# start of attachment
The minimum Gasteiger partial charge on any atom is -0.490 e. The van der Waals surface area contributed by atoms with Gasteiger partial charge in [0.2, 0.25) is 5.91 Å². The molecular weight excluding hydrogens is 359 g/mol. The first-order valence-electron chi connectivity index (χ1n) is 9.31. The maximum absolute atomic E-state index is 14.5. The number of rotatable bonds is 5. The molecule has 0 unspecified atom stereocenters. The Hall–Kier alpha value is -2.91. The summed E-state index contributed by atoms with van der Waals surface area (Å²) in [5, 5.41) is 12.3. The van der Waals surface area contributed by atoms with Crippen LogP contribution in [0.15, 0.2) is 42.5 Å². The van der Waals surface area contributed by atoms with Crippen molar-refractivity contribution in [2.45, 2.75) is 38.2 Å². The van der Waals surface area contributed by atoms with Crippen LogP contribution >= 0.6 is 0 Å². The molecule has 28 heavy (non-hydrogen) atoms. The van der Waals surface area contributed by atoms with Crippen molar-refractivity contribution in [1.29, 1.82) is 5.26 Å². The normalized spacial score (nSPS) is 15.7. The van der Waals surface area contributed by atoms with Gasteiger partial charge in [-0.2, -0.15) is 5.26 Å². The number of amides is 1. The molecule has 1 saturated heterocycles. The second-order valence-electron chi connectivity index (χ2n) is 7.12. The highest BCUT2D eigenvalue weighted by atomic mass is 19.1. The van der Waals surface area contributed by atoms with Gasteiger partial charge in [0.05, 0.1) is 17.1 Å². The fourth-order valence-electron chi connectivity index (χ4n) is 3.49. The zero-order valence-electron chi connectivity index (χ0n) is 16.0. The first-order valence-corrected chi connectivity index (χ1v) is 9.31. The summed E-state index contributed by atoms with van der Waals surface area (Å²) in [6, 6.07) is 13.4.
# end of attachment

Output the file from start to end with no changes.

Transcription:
The minimum Gasteiger partial charge on any atom is -0.490 e. The van der Waals surface area contributed by atoms with Gasteiger partial charge in [0.2, 0.25) is 5.91 Å². The molecular weight excluding hydrogens is 359 g/mol. The first-order valence-electron chi connectivity index (χ1n) is 9.31. The maximum absolute atomic E-state index is 14.5. The number of rotatable bonds is 5. The molecule has 0 unspecified atom stereocenters. The Hall–Kier alpha value is -2.91. The summed E-state index contributed by atoms with van der Waals surface area (Å²) in [5, 5.41) is 12.3. The van der Waals surface area contributed by atoms with Crippen LogP contribution in [0.15, 0.2) is 42.5 Å². The van der Waals surface area contributed by atoms with Crippen molar-refractivity contribution in [2.45, 2.75) is 38.2 Å². The van der Waals surface area contributed by atoms with Crippen LogP contribution >= 0.6 is 0 Å². The molecule has 28 heavy (non-hydrogen) atoms. The van der Waals surface area contributed by atoms with Crippen molar-refractivity contribution in [1.29, 1.82) is 5.26 Å². The normalized spacial score (nSPS) is 15.7. The van der Waals surface area contributed by atoms with Gasteiger partial charge in [-0.2, -0.15) is 5.26 Å². The number of amides is 1. The molecule has 1 saturated heterocycles. The second-order valence-electron chi connectivity index (χ2n) is 7.12. The highest BCUT2D eigenvalue weighted by atomic mass is 19.1. The van der Waals surface area contributed by atoms with Gasteiger partial charge in [0.05, 0.1) is 17.1 Å². The fourth-order valence-electron chi connectivity index (χ4n) is 3.49. The zero-order valence-electron chi connectivity index (χ0n) is 16.0. The first-order valence-corrected chi connectivity index (χ1v) is 9.31. The summed E-state index contributed by atoms with van der Waals surface area (Å²) in [6, 6.07) is 13.4.